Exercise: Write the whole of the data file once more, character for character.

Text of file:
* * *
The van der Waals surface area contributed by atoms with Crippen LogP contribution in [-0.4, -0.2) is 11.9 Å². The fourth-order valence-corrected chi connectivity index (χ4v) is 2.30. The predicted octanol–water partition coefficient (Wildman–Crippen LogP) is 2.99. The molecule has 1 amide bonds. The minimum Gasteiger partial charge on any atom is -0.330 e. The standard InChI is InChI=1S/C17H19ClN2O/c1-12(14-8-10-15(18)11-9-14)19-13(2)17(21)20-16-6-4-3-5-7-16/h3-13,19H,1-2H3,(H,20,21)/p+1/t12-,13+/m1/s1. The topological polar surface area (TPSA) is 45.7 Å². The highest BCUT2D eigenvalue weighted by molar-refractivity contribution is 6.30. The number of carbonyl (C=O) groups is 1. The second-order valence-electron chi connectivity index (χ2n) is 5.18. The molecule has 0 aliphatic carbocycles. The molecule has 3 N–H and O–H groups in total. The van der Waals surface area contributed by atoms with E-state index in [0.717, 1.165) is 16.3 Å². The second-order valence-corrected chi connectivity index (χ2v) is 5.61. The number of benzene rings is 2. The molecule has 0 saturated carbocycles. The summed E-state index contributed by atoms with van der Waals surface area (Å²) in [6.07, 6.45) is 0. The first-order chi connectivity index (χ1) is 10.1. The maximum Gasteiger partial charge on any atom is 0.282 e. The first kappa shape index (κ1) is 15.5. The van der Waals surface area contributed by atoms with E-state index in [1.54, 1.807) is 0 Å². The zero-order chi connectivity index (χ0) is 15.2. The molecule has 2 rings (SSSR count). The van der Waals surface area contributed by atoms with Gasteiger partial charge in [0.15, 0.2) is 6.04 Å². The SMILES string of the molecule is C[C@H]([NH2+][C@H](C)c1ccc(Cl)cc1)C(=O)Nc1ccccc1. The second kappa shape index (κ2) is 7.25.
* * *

The van der Waals surface area contributed by atoms with Crippen LogP contribution in [-0.4, -0.2) is 11.9 Å². The fourth-order valence-corrected chi connectivity index (χ4v) is 2.30. The predicted octanol–water partition coefficient (Wildman–Crippen LogP) is 2.99. The molecule has 1 amide bonds. The minimum Gasteiger partial charge on any atom is -0.330 e. The standard InChI is InChI=1S/C17H19ClN2O/c1-12(14-8-10-15(18)11-9-14)19-13(2)17(21)20-16-6-4-3-5-7-16/h3-13,19H,1-2H3,(H,20,21)/p+1/t12-,13+/m1/s1. The topological polar surface area (TPSA) is 45.7 Å². The highest BCUT2D eigenvalue weighted by molar-refractivity contribution is 6.30. The number of carbonyl (C=O) groups is 1. The second-order valence-electron chi connectivity index (χ2n) is 5.18. The molecule has 0 aliphatic carbocycles. The molecule has 3 N–H and O–H groups in total. The van der Waals surface area contributed by atoms with E-state index in [0.717, 1.165) is 16.3 Å². The second-order valence-corrected chi connectivity index (χ2v) is 5.61. The number of benzene rings is 2. The molecule has 0 saturated carbocycles. The summed E-state index contributed by atoms with van der Waals surface area (Å²) in [6.07, 6.45) is 0. The first-order chi connectivity index (χ1) is 10.1. The maximum Gasteiger partial charge on any atom is 0.282 e. The first kappa shape index (κ1) is 15.5. The van der Waals surface area contributed by atoms with E-state index in [1.54, 1.807) is 0 Å². The zero-order chi connectivity index (χ0) is 15.2. The molecule has 2 rings (SSSR count). The van der Waals surface area contributed by atoms with Gasteiger partial charge in [0.15, 0.2) is 6.04 Å². The SMILES string of the molecule is C[C@H]([NH2+][C@H](C)c1ccc(Cl)cc1)C(=O)Nc1ccccc1. The second kappa shape index (κ2) is 7.25.